Some Conservative rabbis are working to enhance their skill sets, and marketability, by engaging in innovative educational opportunities, such as the Rabbinic Management Institute (RMI), a partnership between American Jewish University’s School of Nonprofit Management and the Ziegler School of Rabbinic Studies and the Rabbinical Assembly.
The RMI trains rabbis in nonprofit management, focusing on issues pertinent to the daily work of rabbis, such as marketing, fund development, and negotiation and conflict resolution.
While the Conservative movement is still feeling the effects of the recession, economic ebbs and flows should not be given undue weight when planning for the future of the rabbinate and the Jewish community, said Rabbi Julie Schonfeld, executive vice president of the Rabbinical Assembly.
“If we plan for the future based on the worldwide recession of 2008, we will be doing our community and our children a great disservice,” she said. “I’m not a statistician, I’m a rabbi; my job is to envision the future based on Torah.”
Although recent economic setbacks such as the recession and the Bernie Madoff Ponzi scheme caused some “contraction” in the rabbinic job market, Schonfeld said, other factors, such as the communication revolution, ultimately will have a bigger impact on the future of the rabbinate, and will engender changing needs of congregants.
“People talk about the trend of lessening affiliation, but that is subject to interpretation,” she said. “Now, affiliation is about the desire for a higher level of personal engagement. People want to own it themselves, and that’s a good thing.”
“We see a generation trying to find ways to fill their own needs,” Schonfeld continued. “Our institutions were formed in a post-World War II economy. These young people are trying to figure our how to fill their needs within an economy that is not as robust as the one that created those institutions.”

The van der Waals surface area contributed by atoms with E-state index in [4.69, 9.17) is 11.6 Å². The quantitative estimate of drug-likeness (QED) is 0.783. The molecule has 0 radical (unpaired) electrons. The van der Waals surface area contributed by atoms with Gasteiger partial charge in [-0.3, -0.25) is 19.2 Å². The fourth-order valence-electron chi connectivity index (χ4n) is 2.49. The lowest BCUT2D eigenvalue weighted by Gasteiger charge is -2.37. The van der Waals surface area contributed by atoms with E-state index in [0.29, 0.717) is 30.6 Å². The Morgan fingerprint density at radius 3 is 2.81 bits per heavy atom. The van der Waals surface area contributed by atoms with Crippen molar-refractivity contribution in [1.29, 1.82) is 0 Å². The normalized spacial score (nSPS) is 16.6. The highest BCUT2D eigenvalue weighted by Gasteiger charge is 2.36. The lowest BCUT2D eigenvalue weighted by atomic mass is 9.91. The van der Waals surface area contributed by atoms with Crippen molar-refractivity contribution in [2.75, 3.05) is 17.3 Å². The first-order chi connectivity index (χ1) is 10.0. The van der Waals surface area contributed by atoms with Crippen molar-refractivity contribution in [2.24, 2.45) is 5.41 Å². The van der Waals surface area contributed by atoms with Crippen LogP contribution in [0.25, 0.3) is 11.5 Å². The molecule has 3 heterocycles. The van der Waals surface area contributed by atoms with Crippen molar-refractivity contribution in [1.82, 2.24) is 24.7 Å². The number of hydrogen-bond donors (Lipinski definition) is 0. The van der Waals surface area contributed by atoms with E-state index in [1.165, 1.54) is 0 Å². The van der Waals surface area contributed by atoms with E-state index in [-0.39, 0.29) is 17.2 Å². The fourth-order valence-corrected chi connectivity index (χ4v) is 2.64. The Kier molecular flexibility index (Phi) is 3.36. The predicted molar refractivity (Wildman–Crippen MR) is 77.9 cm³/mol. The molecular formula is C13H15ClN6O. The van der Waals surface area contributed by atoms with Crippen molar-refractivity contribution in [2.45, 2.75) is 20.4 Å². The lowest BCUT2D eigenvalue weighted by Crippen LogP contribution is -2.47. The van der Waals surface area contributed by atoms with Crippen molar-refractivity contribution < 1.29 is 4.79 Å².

‘Community needs rabbis’
Despite facing current job market challenges similar to those faced by his colleagues in the more liberal movements, Rabbi Ronald Schwarzberg, director of Jewish career development and placement at the Yeshiva University (Orthodox), is confident there will always be a call for pulpit rabbis.
“There is a wonderful, exciting, huge future for rabbis,” Schwarzberg said. “The concept of the community is not going away, and the community needs rabbis. There is a desire to have rabbinic leadership and spiritual leadership. There is a tremendous thirst for that.”
Still, the Orthodox movement was not spared from the fallout of the “economic tsunami — the market crash of 2008,” Schwarzberg said.
“Right now, what is happening in the rabbinate is that people are concerned about retiring because of economics. However, we are beginning to see the end of the cycle,” he said. “There has been an adjustment in the market, and people are making a psychological adjustment. Shuls that didn’t want to broach the subject of retirement with their senior rabbis now are more comfortable broaching it. The cycle is beginning to improve.”
While the Orthodox rabbinate is “young and dynamic,” according to Schwarzberg, the market is finite.
“There are only so many shuls,” he said. “There is no doubt the market tightened. Many [newly ordained rabbis] choose to get another graduate degree. There is still a lot of competition for each position that is available.”
“Day schools and yeshivas are still packed,” he noted. “People are making sacrifices [to send their children to Orthodox schools] because it is the only way to ensure the Jewish future.”
“I’m an optimist by nature,” Schwarzberg continued. “You just have to look at Jewish history. This is minor. An economic downturn is just a bump in the road. There is no doubt in my mind that we will push through this.”
Henkin shares that view.
“[The job market] is looking better than it was looking a couple years ago,” he said. “The synagogue may change, but it is not going away. And as long as synagogues are around, they will have rabbis serving them.”
(Toby Tabachnick can be reached at email@example.com.)